741 F2d 773 Flores v. Edinburg Consolidated Independent School District

741 F.2d 773

19 Ed. Law Rep. 838

Aminta FLORES, et al., Plaintiffs-Appellees Cross-Appellants,
Defendants-Appellants Cross-Appellees.

No. 83-2195.

United States Court of Appeals,
Fifth Circuit.

Sept. 17, 1984.

Alfonso Ibanez, L. Aron Pena, Edinburg, Tex., Roy S. Dale, Brownsville, Tex., for defendants-appellants cross-appellees.

Mitchell J. Green, Conde Thompson Cox, Asst. Attys. Gen., Austin, Tex., amicus curiae, for State of Tex.

Douglas M. Becker, Ray Goldstein, Austin, Tex., for Edinburg Consol. Indep. School Dist.

Larry Watts, Laura Oren, Houston, Tex., for plaintiffs-appellees cross-appellants.

Appeals from the United States District Court for the Southern District of Texas.

Before GARZA, GARWOOD, and HIGGINBOTHAM, Circuit Judges.

HIGGINBOTHAM, Circuit Judge:

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The Edinburg Consolidated Independent School District appeals from a judgment entered against it in this Sec. 1983 action brought by the administratrix of the estate of David Flores, a junior high school student who suffered an injury to his hand in a classroom accident and later committed suicide. A jury found that the school district's negligence had caused an infringement of Flores's constitutionally-protected right not to have his bodily integrity impaired by unsafe school conditions, and awarded damages of $550,000. A suit in state court identical to the federal suit, except that its legal theory was state tort rather than constitutional tort, resulted in a summary judgment for defendants on grounds of sovereign immunity. Because we conclude that under Texas law the present suit is barred by the doctrine of res judicata, we reverse the judgment and order that judgment be entered for the defendants.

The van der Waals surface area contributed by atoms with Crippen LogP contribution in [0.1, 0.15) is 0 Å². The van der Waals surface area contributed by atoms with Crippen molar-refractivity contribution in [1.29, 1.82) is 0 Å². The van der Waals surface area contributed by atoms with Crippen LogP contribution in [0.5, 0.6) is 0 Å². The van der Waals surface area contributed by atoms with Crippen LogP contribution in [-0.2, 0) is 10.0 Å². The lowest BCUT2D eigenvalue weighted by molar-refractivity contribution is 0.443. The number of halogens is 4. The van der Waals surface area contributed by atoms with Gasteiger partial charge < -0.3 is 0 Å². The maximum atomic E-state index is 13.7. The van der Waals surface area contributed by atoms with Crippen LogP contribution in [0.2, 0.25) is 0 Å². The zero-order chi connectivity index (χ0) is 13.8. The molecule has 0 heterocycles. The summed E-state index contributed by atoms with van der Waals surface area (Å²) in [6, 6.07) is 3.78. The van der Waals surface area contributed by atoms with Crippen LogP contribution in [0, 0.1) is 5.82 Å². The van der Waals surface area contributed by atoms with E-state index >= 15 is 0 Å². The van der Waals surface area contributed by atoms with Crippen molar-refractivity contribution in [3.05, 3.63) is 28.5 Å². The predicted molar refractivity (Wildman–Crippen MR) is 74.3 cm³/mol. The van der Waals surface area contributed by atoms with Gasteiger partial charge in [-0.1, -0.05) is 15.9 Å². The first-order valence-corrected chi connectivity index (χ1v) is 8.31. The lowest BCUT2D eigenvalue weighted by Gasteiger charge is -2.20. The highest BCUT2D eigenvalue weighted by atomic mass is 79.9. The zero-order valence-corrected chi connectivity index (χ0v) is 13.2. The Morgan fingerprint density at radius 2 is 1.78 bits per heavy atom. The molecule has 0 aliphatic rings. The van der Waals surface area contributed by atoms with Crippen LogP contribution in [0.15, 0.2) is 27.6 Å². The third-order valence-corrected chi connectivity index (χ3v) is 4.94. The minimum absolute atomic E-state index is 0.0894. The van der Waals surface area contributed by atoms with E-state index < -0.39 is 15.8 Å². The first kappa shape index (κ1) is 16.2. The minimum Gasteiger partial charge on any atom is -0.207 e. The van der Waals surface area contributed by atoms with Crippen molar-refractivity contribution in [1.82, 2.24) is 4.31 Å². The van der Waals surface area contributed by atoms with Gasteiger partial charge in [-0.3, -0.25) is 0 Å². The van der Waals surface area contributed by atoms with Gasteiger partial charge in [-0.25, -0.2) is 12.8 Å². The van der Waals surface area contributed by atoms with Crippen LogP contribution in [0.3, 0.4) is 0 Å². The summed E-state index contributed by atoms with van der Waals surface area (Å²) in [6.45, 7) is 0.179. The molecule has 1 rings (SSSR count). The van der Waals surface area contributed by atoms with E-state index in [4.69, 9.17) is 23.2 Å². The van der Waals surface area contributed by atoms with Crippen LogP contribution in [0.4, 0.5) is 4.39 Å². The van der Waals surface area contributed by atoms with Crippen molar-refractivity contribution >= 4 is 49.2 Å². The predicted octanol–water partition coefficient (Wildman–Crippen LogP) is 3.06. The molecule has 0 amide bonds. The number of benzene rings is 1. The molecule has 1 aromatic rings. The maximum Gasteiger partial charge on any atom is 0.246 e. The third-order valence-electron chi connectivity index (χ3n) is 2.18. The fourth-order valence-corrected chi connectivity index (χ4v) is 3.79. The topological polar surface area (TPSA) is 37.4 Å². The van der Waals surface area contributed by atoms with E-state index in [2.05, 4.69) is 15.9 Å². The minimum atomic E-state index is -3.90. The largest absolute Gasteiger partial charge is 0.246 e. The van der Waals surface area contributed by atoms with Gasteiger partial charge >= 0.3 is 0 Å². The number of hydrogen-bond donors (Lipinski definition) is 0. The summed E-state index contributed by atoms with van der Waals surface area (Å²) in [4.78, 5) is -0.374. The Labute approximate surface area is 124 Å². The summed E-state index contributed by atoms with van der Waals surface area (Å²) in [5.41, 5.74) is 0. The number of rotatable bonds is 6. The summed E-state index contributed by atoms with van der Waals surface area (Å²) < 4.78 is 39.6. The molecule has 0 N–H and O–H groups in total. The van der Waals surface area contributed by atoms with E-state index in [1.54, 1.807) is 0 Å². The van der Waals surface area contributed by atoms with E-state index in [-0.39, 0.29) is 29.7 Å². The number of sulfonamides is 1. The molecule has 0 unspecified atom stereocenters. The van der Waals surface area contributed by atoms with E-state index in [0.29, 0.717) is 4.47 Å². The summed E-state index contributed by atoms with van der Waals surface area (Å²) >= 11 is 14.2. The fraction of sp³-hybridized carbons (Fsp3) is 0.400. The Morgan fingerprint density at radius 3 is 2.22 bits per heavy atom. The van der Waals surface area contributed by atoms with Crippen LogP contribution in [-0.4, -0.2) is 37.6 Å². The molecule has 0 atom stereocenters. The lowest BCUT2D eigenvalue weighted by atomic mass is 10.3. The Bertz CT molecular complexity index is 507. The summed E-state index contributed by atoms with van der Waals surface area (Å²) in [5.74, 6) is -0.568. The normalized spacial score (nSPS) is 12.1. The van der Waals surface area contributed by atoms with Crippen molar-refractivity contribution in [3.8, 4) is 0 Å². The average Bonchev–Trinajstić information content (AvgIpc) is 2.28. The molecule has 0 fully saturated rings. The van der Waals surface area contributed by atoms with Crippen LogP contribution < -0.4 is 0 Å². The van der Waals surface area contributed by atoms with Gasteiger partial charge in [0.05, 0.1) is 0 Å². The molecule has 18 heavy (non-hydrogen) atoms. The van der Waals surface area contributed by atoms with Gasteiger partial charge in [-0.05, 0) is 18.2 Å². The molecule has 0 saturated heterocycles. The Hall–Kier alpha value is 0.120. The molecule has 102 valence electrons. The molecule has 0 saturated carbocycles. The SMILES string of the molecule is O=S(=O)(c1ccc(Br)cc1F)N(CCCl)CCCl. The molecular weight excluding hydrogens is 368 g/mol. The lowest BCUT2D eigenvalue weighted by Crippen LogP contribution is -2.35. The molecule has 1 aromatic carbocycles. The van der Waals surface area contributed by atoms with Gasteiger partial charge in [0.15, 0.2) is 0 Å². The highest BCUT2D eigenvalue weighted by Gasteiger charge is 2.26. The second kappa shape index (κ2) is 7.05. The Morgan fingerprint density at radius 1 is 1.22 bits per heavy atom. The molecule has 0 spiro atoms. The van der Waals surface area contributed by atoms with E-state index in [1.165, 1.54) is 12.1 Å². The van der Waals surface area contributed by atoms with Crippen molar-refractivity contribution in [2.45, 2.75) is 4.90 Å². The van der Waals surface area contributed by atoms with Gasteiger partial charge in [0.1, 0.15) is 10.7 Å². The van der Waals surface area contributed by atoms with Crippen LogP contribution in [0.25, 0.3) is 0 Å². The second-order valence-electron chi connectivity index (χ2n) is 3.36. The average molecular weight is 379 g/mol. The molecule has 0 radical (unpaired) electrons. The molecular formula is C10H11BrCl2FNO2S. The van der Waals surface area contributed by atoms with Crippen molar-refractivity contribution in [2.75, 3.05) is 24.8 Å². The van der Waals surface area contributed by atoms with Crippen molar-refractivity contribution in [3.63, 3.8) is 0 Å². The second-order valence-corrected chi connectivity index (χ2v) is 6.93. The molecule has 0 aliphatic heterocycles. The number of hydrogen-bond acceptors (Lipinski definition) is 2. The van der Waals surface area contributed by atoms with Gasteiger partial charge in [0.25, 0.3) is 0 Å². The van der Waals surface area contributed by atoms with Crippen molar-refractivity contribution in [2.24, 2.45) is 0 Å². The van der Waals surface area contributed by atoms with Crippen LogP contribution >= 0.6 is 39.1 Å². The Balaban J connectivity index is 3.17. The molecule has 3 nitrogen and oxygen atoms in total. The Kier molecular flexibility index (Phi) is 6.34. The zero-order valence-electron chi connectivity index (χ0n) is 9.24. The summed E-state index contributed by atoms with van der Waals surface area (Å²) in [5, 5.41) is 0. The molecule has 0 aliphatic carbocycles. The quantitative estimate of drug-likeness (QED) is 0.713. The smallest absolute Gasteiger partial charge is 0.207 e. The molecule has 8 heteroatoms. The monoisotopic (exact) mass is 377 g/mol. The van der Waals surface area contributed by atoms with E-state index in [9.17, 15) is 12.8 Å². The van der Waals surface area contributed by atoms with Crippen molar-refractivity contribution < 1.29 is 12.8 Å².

* In January 1977, when he was fourteen years old, Flores was using a power circular saw in his woodworking class and suffered a severe cut to his right hand; at the time of the injury, the saw's safety guard had been removed and the teacher was in an area of the classroom from which he could not observe or supervise students using the power tools. Although surgery was successful in saving Flores's hand, the hand was left permanently deformed--a condition that evidently preyed on Flores's mind. The Flores family blames this condition for Flores's eventual suicide in October 1981.


In January 1979 Flores sued the school district and his woodshop teacher in the Texas state court, arguing that their negligence had been the cause of his injury. Defendants were granted summary judgment before trial on the ground of sovereign immunity. Tex.Civ.Stat.Ann. art. 6252-19a (waiver of immunity in Texas Tort Claims Act does not apply to school districts). No appeal from this judgment was ever perfected.


In September 1980 Flores filed the present suit in the district court, alleging that the school board's custom or policy of disregarding safety concerns had led to Flores's injury; a right of recovery was asserted under 42 U.S.C. Sec. 1983. Flores's woodshop teacher was also named as a defendant, but he was granted summary judgment by reason of qualified governmental immunity. The school board's motion for summary judgment, which raised inter alia the issue of res judicata, was denied. The case proceeded to trial1 and resulted in a judgment for the plaintiffs. The school district appeals.2